It can be helpful for people who experience flare-ups due to their disability. On low-energy or high-pain days, sometimes not having to prepare food makes all the difference.

3. Talk to a counselor.

Living with a disability can be draining, and having someone to talk to about your struggles is vital to dealing with them. Most colleges have counselors or therapists you can vent to when needed.

If your school does not, the cheapest way to seek professional therapy is likely going to be finding therapists who are still working on achieving their 1,500 hours needed to achieve a formal license. These types of therapists can be found online.

Remember to always ask if your provider can offer “sliding scale” payments when you’re considering your options on a mental health care provider. It’s important not to let yourself bottle up your emotions, because it doesn’t make them go away.

They’re more likely going to bubble up until they come out all at once in potentially damaging ways. Taking care of yourself emotionally is vital to a college education.

4. Offer yourself rewards.

One thing that can be motivating if you are struggling to complete a given task is rewards. This can be anything. Candy, a nice walk, an episode of your favorite show. Whatever sounds good to you.

You can set these rewards up to make yourself feel better after an exhausting task, or to motivate yourself to get that task done quickly. Rewarding yourself comes along with being proud of what you’ve accomplished, and you absolutely should celebrate your achievements, however small.

5. Don’t overdo it if you don’t have to.

Burnout is a real and vicious thing that can happen to anyone. It’s even more likely if you have a disability. By “don’t overdo it,” I don’t mean don’t try hard or strive for great things. You are capable of amazing things and you should take any opportunity you want towards pursuing them.

I simply mean, don’t put too much on your plate. If you don’t need to work while going to school, don’t. You’ll have the rest of your life to work. If being in 5 extracurriculars is causing you distress, drop one.

If you are overloaded all the time, you’re going to burn out fast. Take care of yourself – the endeavors you want to pursue should not be causing you major harm.

My experience with disability

As you may have guessed, I struggle with disabilities. I have Autism Spectrum Disorder, ADHD, Anxiety, Depression, and Borderline Personality Disorder. I also happen to have Raynaud’s Phenomenon and two extra bones, but those are just my fun party facts.

My experience with disability is complex. I never had a 504 plan, or really any accommodations in school growing up. My parents didn’t know to ask and my educators never offered.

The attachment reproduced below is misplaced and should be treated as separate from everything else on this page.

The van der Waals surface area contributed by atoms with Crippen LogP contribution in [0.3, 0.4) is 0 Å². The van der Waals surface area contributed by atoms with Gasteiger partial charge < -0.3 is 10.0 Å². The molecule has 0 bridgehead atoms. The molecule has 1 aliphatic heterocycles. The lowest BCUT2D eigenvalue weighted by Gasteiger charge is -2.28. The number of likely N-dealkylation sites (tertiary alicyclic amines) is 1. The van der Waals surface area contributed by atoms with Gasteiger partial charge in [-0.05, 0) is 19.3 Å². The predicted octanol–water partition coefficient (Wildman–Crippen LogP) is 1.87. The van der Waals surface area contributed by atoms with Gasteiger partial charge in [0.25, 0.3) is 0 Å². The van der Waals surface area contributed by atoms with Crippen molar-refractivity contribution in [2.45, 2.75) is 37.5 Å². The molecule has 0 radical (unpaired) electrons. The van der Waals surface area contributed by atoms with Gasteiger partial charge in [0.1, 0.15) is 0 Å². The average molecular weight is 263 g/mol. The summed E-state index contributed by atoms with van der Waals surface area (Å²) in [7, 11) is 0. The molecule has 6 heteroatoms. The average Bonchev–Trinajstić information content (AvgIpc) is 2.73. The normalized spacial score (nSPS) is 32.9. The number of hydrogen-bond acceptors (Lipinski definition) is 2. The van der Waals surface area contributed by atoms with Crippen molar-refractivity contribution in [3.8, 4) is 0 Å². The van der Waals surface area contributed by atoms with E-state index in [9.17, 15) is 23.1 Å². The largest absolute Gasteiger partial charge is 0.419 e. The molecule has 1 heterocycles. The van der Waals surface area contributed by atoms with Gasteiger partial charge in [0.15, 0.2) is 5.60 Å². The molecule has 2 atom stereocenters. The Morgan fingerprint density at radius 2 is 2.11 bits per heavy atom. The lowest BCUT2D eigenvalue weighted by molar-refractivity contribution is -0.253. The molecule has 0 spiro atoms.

It was a gamble on whether we even told them, because as I’m sure you know if you’ve ever disclosed a disability, some people use it as ammunition. It can be risky to let the wrong person have that information, and I found that fact out the hard way.

I only started experiencing symptoms of depression and BPD when I was a teenager, but when it rains it pours. I had frequent, almost daily panic attacks. I was paranoid that all my friends secretly didn’t like me.

I was sad and exhausted, and my hair was coming out. I was a mess. The worst part is, I didn’t have help or even answers to what was going on with me at the time. Sadly, many of you may be familiar with that feeling. I wouldn’t get my answers until I was two years out of high school.

It took me a long time to consider myself “disabled.” For much of my life, my idea of disability was limited to a person in a wheelchair. I held this belief despite struggling my whole life with my conditions.

My autism made social situations incredibly stressful and made me feel bad about myself for a long time. I’ve always had intense sensory issues because of it too, and that is something a lot of people don’t understand or know how to help with.

When I would break down in a moment of sensory overload, nobody listened or understood. I struggled a lot with my ADHD (Attention Deficit Hyperactive Disorder), too. A lot of people don’t believe ADHD is even real.

I never understood how something so life-altering for me wasn’t real, and hearing people spread that misinformation was incredibly hurtful. My ADHD made objects of mine seemingly vanish into thin air.

It made me so full of restlessness that sitting still in a classroom felt like torture. It made my short term memory so poor that I often didn’t know what I had just said.

My disabilities drastically impacted my life, but I only got comfortable using the word “disabled” when I was 19 or 20. The stigma surrounding that word causes a lot of people to not know that they fall into the category, or to be ashamed that they do.

In 2022, I decided that I wanted to go back to school. I’d had a terrible time in high school because of my unaccommodated disabilities, but I was determined to turn things around and make school an experience I got to enjoy despite my disabilities.

I love learning, and I wanted to take it back for myself.  I have had a lifelong passion for film and theater, and it’s what I’d always intended to do with my life, so I made the decision to apply to the American Musical and Dramatic Academy (AMDA).

To my surprise, I got in. Now it was time to figure out how to navigate this new step in my life. I emailed the disability office with my concerns and sent my documentation forms over to my psychiatrist.

Then came my access meeting, and decisions were made about my accommodation requests. I’m rooting for you (and myself) to get what we need to thrive in a college environment. You deserve equitable access to education, just like everyone else.